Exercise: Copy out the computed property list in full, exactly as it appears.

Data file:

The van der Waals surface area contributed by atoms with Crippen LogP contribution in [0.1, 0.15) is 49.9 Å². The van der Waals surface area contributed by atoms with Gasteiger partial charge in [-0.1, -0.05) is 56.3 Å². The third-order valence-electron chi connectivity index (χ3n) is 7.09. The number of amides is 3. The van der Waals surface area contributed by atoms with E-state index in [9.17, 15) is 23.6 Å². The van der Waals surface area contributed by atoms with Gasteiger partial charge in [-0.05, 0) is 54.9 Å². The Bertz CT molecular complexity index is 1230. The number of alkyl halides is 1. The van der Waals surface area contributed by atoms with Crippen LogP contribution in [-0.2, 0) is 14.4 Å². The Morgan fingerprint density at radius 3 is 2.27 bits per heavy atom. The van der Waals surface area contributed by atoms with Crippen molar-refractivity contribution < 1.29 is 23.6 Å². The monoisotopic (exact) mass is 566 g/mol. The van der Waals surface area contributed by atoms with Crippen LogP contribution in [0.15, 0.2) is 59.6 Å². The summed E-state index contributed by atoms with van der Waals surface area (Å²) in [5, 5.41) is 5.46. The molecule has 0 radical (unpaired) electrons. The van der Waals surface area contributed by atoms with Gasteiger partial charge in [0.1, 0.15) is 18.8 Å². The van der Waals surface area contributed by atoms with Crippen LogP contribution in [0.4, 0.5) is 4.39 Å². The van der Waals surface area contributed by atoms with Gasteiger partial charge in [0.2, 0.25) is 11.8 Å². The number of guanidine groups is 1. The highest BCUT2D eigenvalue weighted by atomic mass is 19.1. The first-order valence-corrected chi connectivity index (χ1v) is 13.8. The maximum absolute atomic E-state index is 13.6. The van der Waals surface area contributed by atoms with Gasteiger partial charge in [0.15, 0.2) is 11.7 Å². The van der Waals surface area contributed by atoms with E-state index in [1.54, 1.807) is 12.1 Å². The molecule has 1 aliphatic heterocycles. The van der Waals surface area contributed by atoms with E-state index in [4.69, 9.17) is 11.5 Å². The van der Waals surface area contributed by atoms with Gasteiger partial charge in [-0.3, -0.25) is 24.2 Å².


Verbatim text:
The van der Waals surface area contributed by atoms with Crippen LogP contribution in [0.1, 0.15) is 49.9 Å². The van der Waals surface area contributed by atoms with Gasteiger partial charge in [-0.1, -0.05) is 56.3 Å². The third-order valence-electron chi connectivity index (χ3n) is 7.09. The number of amides is 3. The van der Waals surface area contributed by atoms with E-state index in [9.17, 15) is 23.6 Å². The van der Waals surface area contributed by atoms with Gasteiger partial charge in [-0.05, 0) is 54.9 Å². The Bertz CT molecular complexity index is 1230. The number of alkyl halides is 1. The van der Waals surface area contributed by atoms with Crippen LogP contribution in [-0.2, 0) is 14.4 Å². The Morgan fingerprint density at radius 3 is 2.27 bits per heavy atom. The van der Waals surface area contributed by atoms with Crippen molar-refractivity contribution < 1.29 is 23.6 Å². The monoisotopic (exact) mass is 566 g/mol. The van der Waals surface area contributed by atoms with Crippen LogP contribution in [0.15, 0.2) is 59.6 Å². The summed E-state index contributed by atoms with van der Waals surface area (Å²) in [5, 5.41) is 5.46. The molecule has 0 radical (unpaired) electrons. The van der Waals surface area contributed by atoms with Gasteiger partial charge in [0.1, 0.15) is 18.8 Å². The van der Waals surface area contributed by atoms with Crippen LogP contribution in [0.4, 0.5) is 4.39 Å². The van der Waals surface area contributed by atoms with Gasteiger partial charge in [0.2, 0.25) is 11.8 Å². The number of guanidine groups is 1. The highest BCUT2D eigenvalue weighted by atomic mass is 19.1. The first-order valence-corrected chi connectivity index (χ1v) is 13.8. The maximum absolute atomic E-state index is 13.6. The van der Waals surface area contributed by atoms with Gasteiger partial charge in [0.15, 0.2) is 11.7 Å². The van der Waals surface area contributed by atoms with E-state index in [1.54, 1.807) is 12.1 Å². The molecule has 1 aliphatic heterocycles. The van der Waals surface area contributed by atoms with E-state index in [4.69, 9.17) is 11.5 Å². The van der Waals surface area contributed by atoms with Gasteiger partial charge in [-0.3, -0.25) is 24.2 Å².